Granted, this isn't exactly a surprising direction for Harvey: increased atmospherics and shorter, less direct compositions. But the way in which she twists her postmodern experiments into songs keeps things unconventional. Again she teams up with producer Flood (Smashing Pumpkins, Depeche Mode), with whom she crafted 1995's To Bring You My Love. And she gets vocal assistance from dark princes Nick Cave and Tricky. But it's Harvey who provides the salient details, allowing the instrumentation to set the mood (most not-ably the mucky low-end of the bass guitar) while her amazing lungs pinpoint its direction.
But not all of Desire's pleasures are derived from Harvey's voice alone. When "My Perfect Leah," with its sparse, distorted synthetic rhythm and mechanical squeals, segues into the chiming guitars, live drums and gurgling bass of "A Perfect Day Elise," it's the sonic equivalent of opening the shades on a sunny day. Brilliant.
Better Than Ezra
How Does Your Garden Grow
It's been more than four years since Better Than Ezra's major-label debut, Deluxe, sold more than a million copies and made the New Orleans band 1994's somewhat more convincing version of this year's Matchbox 20. Chart-topping alterna-popsters with a penchant for emotional, hooky songs, BTE was striking out into a less well-charted territory back then, slugging it out with Oasis, Pearl Jam and Hootie to find some kind of middle ground between pure pop, grunge and frat-rock, and for the most part was succeeding. Deluxe's 1996 follow-up, Friction, Baby, was essentially more of the same, albeit with edgier production.
While 1998 finds most of their former chart-topping brethren still stuck in Clinton's less lively first term, Better Than Ezra mixes it up on How Does Your Garden Grow, gracefully avoiding the third-album jinx. This time out, the band recorded with producer Malcolm Burn (Iggy Pop, Patti Smith) in their own Fudge Studios. Burn's influence can be heard in BTE's freshly layered, vaguely electronic sound, but it's the songwriting that makes this album by far the group's most adventurous work.
Working with a supportive producer, and in a studio without a clock ticking off big dollars, BTE simply jammed away with the tape running, switched instruments a la Talking Heads and ended up with an album that veers all over the place stylistically as it stays true to the band's melodic rock roots. The first single, "One More Mur-der," was assembled from an hour-and-a-half workout that found the band indulging in a haunting piano intro, funky bass lines and Kevin Griffin's pensive, Bono-esque vocals. By contrast, "At the Stars" could be from any of the band's previous albums -- minus the tasteful strings. That might sound like good news for fans looking for more of the same. But for those looking for the band to grow up, Garden is a gaggle of eccentric odds and ends waiting to be unearthed.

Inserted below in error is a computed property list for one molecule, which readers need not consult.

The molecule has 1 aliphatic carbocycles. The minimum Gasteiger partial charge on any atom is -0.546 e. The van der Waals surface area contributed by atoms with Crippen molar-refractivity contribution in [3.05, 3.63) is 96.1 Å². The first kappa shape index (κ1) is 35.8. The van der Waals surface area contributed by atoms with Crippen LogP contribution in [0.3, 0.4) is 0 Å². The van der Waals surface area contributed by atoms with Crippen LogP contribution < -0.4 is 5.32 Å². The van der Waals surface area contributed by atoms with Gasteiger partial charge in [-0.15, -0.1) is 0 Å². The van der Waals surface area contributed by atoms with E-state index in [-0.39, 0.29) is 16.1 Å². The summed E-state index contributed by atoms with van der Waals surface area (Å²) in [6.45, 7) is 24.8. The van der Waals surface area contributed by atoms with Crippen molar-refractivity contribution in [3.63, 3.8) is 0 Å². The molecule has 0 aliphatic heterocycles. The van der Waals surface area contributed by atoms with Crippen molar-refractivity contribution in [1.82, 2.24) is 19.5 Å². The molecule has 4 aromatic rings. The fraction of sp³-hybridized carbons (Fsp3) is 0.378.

-- Seth Hurwitz
One of the few mentionables in a long list of '80s holdovers, John Mellencamp has somehow managed to increase potency with age. At times, it seemed like the only thing keeping this headstrong Indiana anomaly going (aside from fried foods and nicotine, of course) was his sheer will to stay relevant. Bluntly put, Mellencamp has never been a natural. As late as 1983's Uh-Huh, his heartland hunk rock registered closer to John Cafferty than Bruce Springsteen in narrative depth. Still, that stubborn nature disguised as insolence back in his "Cougar" days has served him even better in later years.
Maybe it was the brush with death a few years past, or the simple process of aging (and the wisdom of hindsight that comes with it), but little Johnny has learned to be a man. And while he can still be an insufferable, overbearing hick on occasion, he's learned from his mistakes -- and through simple trial and error, he's learned how to be a decent songwriter. On, John Mellen-camp, his 15th album overall and his first for new label Columbia, he comes out swinging with some his most overtly political material since 1987's Lonesome Jubilee. But it's the less heavy-handed messages skewed toward more personal battles that hold the most weight.
"Well I look in the mirror, what the hell happened to me?" Mellencamp sings on "I'm Not Running Anymore," his voice grittier than ever. "Whatever I had has gone away / I'm not the kid I used to be." Granted, Mellencamp has addressed the dual issues of aging and mortality before, most prominently on Big Daddy and Human Wheels. But rarely has he attacked the subject with such a genuine urgency; it's as if just now he's reached some pivotal realization, and he's not sure if he likes what he sees ahead of him. Similarly, on "Your Life is Now," he slips perhaps a bit uncomfortably into the role of the concerned father intent on conveying all the beauty and tragedy of life to his offspring, sending them on their way prepared: "This is your time here to do what you will do / Your life is now."
Accompanied by the aching violin of Miriam Sturm and a chugging Stax-like chorus complete with a burping, synthesized horn section, "You're Time is Now" provides John Mellencamp's pointiest emotional peak. Too bad then, that it comes as early as track three. What's left is a meandering, vaguely metaphoric patchwork of fatalistic sloganeering and botched history lessons ("It All Comes True," "Eden Is Burning"), playful distractions of the flesh ("Miss Missy," "Break Me Off Some," "Summer of Love") and less convincing old-guy laments ("Where the World Began") -- all of it capped off by a somewhat half-hearted attempt at spiritual reconciliation ("Days of Farewell").
Inconsistent as it is, though, John Mellencamp mixes it up enough musically to counteract some of its thematic flaws, tossing in looping and sample effects, various Indian instruments, and keyboard embellishments with a playfulness that never distracts from the songs. The effect is that of a folky, acoustic framework with an electric current coursing through its foundation. While frustratingly erratic, John Mellencamp is an often compelling assessment of where the artist has been and where he's headed -- even if that means going in circles.